Artificial Intelligence without bias: Why it is needed and how we can ensure a fairer future
Organisations working on developing unbiased data-driven AI solutions need to do so without any link to race, gender, or any other prejudice of humankind. Some have suggested removing the labels that make the algorithm biased in the first place. There are significant benefits of artificial intelligence. In parallel, balancing it with a holistic approach to remove bias helps AI to achieve its true potential, says Apratim Purakayastha, CTO, Skillsoft
By Apratim Purakayastha
Artificial Intelligence (AI) is now here to stay as part of our lives. Numerous organisations across the globe have already taken AI maturity to the next level, and in just a few years, we will witness this number jump even higher. Large firms are working on revamping their business strategy amidst the pandemic with AI at its core. Sectors like manufacturing and agriculture are developing solutions for predictive analysis and sectors like transportation and consumer goods are developing deeper customer insight. The Indian government is making strides in incorporating AI for intelligence, cybersecurity, and the digital economy.
With such growth, there has also been a growing concern about AI bias. There have been some striking consequences in the real world with reported cases of AI biases. AI-based hiring software used by a multinational company was choosing men over women for various roles. In another example, AI used in courts had denied bail to people just by looking at their pictures. In yet another example, racial bias has shown up in AI-based healthcare treatment systems.
So, what is AI bias? In simple terms, AI bias is an incongruity in the output of machine learning algorithms due to the prejudiced assumptions made during the algorithm development process and training data. AI systems learn to make decisions based on training data, which is the culprit here. It is because this data can include biased human decisions or reflect social inequities. These biases may arise at all stages of AI-based decision-making, such as when information is collected, when algorithms turn data into decision-making capacity to results. Besides algorithms and data, researchers and developers developing these AI systems are also responsible for AI bias. To best understand AI bias, think about the development of a child. If a child grows up in a community which let’s say believes that humans never landed on the moon, and all community members re-inforce that in all conversations, pictures, and other material—the child inherits an inherent bias toward believing that humans never landed on the moon.
So, what needs to be done? Well, the idea is to build an AI solution that is holistic in nature and eliminates discrepancies or flaws related to data bias or algorithmic bias. The reason to create such a solution is that AI has a significant potential to transform processes. The current shortfall of AI professionals in India presents a grim outlook as there are thousands of vacant AI positions. This number is only going to increase. Organisations need to focus on upskilling, reskilling their workforce to deal with the demand and be future fit.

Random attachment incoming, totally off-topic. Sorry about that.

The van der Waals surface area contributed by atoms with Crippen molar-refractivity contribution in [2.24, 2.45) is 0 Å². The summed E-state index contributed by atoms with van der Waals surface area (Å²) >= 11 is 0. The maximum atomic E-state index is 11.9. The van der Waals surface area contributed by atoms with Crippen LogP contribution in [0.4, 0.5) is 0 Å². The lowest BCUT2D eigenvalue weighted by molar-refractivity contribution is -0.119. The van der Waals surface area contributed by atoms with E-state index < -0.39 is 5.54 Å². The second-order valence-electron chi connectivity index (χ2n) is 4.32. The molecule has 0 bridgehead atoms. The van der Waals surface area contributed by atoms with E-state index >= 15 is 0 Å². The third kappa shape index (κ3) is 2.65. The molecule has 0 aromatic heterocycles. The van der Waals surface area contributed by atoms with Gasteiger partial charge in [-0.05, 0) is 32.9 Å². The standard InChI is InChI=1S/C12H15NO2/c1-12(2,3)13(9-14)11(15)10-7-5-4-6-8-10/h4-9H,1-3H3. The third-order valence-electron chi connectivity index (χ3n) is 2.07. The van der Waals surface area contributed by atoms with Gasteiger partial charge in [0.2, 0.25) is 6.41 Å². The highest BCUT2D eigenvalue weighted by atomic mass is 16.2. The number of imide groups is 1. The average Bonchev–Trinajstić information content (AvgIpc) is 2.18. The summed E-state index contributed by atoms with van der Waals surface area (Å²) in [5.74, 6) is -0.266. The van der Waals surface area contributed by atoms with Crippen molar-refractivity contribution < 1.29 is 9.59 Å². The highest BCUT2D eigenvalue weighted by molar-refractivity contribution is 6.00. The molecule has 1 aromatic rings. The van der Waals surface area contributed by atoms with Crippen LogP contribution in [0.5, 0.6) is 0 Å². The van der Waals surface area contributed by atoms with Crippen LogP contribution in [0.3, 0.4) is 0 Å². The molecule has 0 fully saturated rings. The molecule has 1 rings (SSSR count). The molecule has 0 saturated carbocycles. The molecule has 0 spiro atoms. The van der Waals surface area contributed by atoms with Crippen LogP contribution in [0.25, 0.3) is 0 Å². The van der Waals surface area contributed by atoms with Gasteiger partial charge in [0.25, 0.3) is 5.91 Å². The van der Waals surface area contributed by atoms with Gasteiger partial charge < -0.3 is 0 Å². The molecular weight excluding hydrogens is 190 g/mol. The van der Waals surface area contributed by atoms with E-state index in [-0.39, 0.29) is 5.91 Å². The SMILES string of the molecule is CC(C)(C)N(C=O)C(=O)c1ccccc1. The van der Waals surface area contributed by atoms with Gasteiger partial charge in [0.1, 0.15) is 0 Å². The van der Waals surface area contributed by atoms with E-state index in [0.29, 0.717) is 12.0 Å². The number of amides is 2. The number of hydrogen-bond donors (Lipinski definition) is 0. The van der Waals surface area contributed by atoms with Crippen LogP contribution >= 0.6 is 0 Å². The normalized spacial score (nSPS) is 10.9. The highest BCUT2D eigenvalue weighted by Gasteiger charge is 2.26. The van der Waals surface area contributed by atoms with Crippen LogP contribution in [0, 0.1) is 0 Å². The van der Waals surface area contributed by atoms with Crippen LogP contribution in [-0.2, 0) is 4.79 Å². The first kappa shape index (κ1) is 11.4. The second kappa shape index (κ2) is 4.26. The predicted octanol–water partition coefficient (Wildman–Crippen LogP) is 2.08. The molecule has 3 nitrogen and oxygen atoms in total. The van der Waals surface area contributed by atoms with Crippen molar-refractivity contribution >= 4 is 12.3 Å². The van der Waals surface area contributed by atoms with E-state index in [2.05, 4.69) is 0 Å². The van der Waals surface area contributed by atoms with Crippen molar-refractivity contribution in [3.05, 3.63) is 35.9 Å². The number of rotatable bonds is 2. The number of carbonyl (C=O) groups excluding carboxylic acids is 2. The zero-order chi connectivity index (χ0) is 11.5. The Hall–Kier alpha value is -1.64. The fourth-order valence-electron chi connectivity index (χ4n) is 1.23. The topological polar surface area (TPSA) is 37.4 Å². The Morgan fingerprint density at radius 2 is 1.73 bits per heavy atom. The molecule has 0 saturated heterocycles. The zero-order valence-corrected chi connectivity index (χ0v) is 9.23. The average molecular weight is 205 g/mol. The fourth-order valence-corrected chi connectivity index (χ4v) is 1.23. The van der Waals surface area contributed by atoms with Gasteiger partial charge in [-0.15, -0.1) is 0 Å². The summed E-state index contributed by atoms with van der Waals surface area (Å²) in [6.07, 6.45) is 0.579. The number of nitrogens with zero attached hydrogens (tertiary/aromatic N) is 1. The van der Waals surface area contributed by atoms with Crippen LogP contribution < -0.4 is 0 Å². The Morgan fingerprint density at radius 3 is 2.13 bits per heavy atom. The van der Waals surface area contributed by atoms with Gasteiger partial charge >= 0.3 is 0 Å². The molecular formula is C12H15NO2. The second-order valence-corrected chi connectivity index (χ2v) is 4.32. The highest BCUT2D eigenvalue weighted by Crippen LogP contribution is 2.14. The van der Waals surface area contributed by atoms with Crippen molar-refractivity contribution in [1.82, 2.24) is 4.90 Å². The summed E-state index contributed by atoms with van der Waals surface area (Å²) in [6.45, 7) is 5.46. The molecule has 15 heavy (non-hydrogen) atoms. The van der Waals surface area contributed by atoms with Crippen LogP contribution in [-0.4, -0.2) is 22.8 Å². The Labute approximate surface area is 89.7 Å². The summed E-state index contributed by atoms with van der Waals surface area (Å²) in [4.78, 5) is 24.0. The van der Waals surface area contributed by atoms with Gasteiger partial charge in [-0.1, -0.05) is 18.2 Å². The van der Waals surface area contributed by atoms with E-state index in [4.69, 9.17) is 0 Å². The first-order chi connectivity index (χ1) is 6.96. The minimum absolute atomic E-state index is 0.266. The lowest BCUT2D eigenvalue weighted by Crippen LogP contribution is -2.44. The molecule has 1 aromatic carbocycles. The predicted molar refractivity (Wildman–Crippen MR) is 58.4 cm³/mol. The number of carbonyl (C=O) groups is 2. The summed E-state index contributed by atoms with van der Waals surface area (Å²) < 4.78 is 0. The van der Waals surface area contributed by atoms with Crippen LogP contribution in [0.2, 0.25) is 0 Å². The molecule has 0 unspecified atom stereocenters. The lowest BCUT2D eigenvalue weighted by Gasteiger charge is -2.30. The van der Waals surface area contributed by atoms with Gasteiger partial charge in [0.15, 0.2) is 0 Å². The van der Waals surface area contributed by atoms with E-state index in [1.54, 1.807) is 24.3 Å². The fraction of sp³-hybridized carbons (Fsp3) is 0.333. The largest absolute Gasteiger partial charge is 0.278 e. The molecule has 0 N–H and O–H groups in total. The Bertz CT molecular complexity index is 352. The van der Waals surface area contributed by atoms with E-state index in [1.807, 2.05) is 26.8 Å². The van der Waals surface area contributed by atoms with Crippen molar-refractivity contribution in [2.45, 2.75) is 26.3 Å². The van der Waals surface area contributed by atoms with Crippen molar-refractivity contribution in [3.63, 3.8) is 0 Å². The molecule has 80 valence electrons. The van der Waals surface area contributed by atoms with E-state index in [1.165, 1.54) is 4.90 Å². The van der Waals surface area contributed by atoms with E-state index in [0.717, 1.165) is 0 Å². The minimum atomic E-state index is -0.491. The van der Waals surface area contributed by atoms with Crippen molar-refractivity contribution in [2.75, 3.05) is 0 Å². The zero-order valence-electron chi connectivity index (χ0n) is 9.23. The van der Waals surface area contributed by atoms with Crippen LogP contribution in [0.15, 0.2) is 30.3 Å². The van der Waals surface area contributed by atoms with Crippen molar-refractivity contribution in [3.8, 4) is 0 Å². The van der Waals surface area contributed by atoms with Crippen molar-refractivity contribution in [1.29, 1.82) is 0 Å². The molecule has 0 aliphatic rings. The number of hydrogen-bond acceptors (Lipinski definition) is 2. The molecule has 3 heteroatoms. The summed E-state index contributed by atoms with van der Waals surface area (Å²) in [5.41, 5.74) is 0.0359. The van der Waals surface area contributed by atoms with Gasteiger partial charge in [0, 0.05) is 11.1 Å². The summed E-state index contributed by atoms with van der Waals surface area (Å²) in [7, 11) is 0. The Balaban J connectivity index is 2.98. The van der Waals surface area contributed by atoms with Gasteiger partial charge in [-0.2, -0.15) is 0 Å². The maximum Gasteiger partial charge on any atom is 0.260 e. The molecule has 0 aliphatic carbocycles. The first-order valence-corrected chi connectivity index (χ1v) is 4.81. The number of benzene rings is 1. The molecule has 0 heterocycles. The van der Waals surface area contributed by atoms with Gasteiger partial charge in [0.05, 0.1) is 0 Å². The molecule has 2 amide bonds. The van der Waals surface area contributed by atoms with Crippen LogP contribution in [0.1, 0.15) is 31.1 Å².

Therefore, it becomes imperative to move beyond the conventional AI algorithms, and at the same time, requires companies to upskill and reskill their employees rapidly to ensure bias-free integration of AI. Along with technical understanding of AI, a holistic curriculum must include keen awareness of bias in business and Diversity and Inclusion knowledge. To implement your AI initiative, here are some dos and don’ts that you should consider:
1. Align AI projects with business outcomes: Your AI project might address a significant need gap. However, until its results are quantifiable, it will become hard for you to prioritise it. So, always align your AI projects with tangible business outcomes and KPIs.
2. Create an AI dilo: You must ensure that your AI operates in a silo, at least until you train the algorithm perfectly. It also needs you to deploy AI in an area that you have a good grasp of. Doing so will help you detect and eliminate any errors that might surface initially.
3. Balanced learning approach: An AI curriculum must also included key areas of leadership development including a strong emphasis on Diversity and Inclusion, or a DEI curriculum. Without this exposure, employees are not equipped to spot and address bias in AI algorithms and results.
4. Plan your in-house AI talent: Have a proper framework in place to build your in-house AI talent along with succession planning. Sourcing AI talent by mostly internal growth and education has the added benefit of inheriting nuances of the company culture and focus on diversity, that may not be immediately available in external hires. In case of supplementing via external hires a DEI curriculum along with AI is an essential element of onboarding.
5. Track results: You must constantly track your AI projects’ performance, and it is also a good idea to link it with industry benchmarks or relevant offerings in the market.
There is no denying that for AI to reach its full potential, it must be free of bias. Only then can we have solutions delivering the correct output. This might take several years of development with much of the onus on its quality of input data. Organisations working on developing unbiased data-driven AI solutions need to do so without any link to race, gender, or any other prejudice of humankind. Some have suggested removing the labels that make the algorithm biased in the first place. There are significant benefits of artificial intelligence. In parallel, balancing it with a holistic approach to remove bias helps AI to achieve its true potential.